The first Japanese battleship sunk by US forces during World War II has been found off Guadalcanal, the largest of the Solomon Islands and the location of fierce battles during the Pacific War.
The battleship Hiei was discovered at a depth of 1,000 meters (3,280 feet) in January by the late Microsoft co-founder Paul Allen’s expedition team aboard research ship R/V Petrel. For decades, Allen committed himself to locating famous shipwrecks, leveraging sonar scanning technology and underwater cameras to confirm their visuals and condition.
Until this year, the Hiei’s exact whereabouts and final moments had remained a mystery. But RV Petrel used autonomous underwater vehicles to detect the battleship, which was found upside down.
“This is a really important moment in naval history,” Kazushige Todaka, the director of the Kure Maritime Museum in Hiroshima, told CNN.
“The discovery revealed where exactly Hiei sank and how an on-board explosion potentially split her in two.”
Sunken WWII battleship found
Pearl Harbor attack escort ship
Hiei was built in 1914 at the Yokosuka Naval Arsenal near Tokyo.
It was part of a fleet of 11 Japanese battleships active during World War II, according to Takeshi Kubo, a curator at the Kure Maritime Museum.
Modeled using British technology, the 222-meter-long (728 feet) warship was equipped with eight 14-inch guns.
Hiei patrolled off the Chinese coast during Word War I and was retrofitted twice – once in 1929 and a second time in 1936.
At 31,000 tons, the Hiei was half the size of Imperial Japanese Navy battleships Musashi and Yamato – which boasted the largest naval guns ever fitted on a warship at 18 inches in diameter.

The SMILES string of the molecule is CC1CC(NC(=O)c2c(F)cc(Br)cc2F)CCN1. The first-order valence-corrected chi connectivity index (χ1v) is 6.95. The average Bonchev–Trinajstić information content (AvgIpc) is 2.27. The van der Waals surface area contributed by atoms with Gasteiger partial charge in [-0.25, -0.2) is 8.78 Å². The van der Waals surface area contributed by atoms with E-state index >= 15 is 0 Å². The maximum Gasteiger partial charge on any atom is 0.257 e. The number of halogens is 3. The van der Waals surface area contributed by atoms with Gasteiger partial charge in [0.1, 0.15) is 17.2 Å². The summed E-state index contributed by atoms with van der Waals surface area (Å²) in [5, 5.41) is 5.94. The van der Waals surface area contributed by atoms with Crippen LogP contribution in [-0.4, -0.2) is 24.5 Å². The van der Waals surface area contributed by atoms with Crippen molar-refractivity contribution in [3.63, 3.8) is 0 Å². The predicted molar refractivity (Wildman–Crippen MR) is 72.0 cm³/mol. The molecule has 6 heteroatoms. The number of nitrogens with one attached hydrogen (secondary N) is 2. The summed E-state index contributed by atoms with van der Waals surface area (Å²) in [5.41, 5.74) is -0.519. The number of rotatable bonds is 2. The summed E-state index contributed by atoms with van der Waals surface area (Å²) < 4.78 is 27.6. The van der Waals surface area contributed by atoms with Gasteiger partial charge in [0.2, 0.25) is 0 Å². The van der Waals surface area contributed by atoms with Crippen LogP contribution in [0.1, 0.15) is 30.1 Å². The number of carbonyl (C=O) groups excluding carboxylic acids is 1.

Hiei formed part of the escort force for the aircraft carriers that launched the attack on Pearl Harbor, Hawaii, on December 7, 1941, bringing the US into World War II. It sank on November 14, 1942 – a day after suffering severe damage after engaging American cruisers and destroyers alongside sister ship Kirishima in the Battle of Guadalcanal.
With damage to its steering and power generators leaving it open to the attacks of US dive and torpedo bombers, the crew abandoned ship. Todaka said that of the 1,500 crew members on board, 188 perished during the battle.
Remembering the past
Hiei’s discovery comes after similar finds from Allen expeditions.
On March 2, 2015, Allen’s expedition crew announced that it had located the Musashi at a depth of about 1,000 meters (3,280 feet) in Philippine waters.
The US Navy sank the Musashi during the Battle of the Sibuyan Sea, part of the Battle of Leyte Gulf in the central Philippines.
“When these battleships are found they provide a moment for us to reinforce the importance of commemorating past events and maintaining peace,” Todaka said.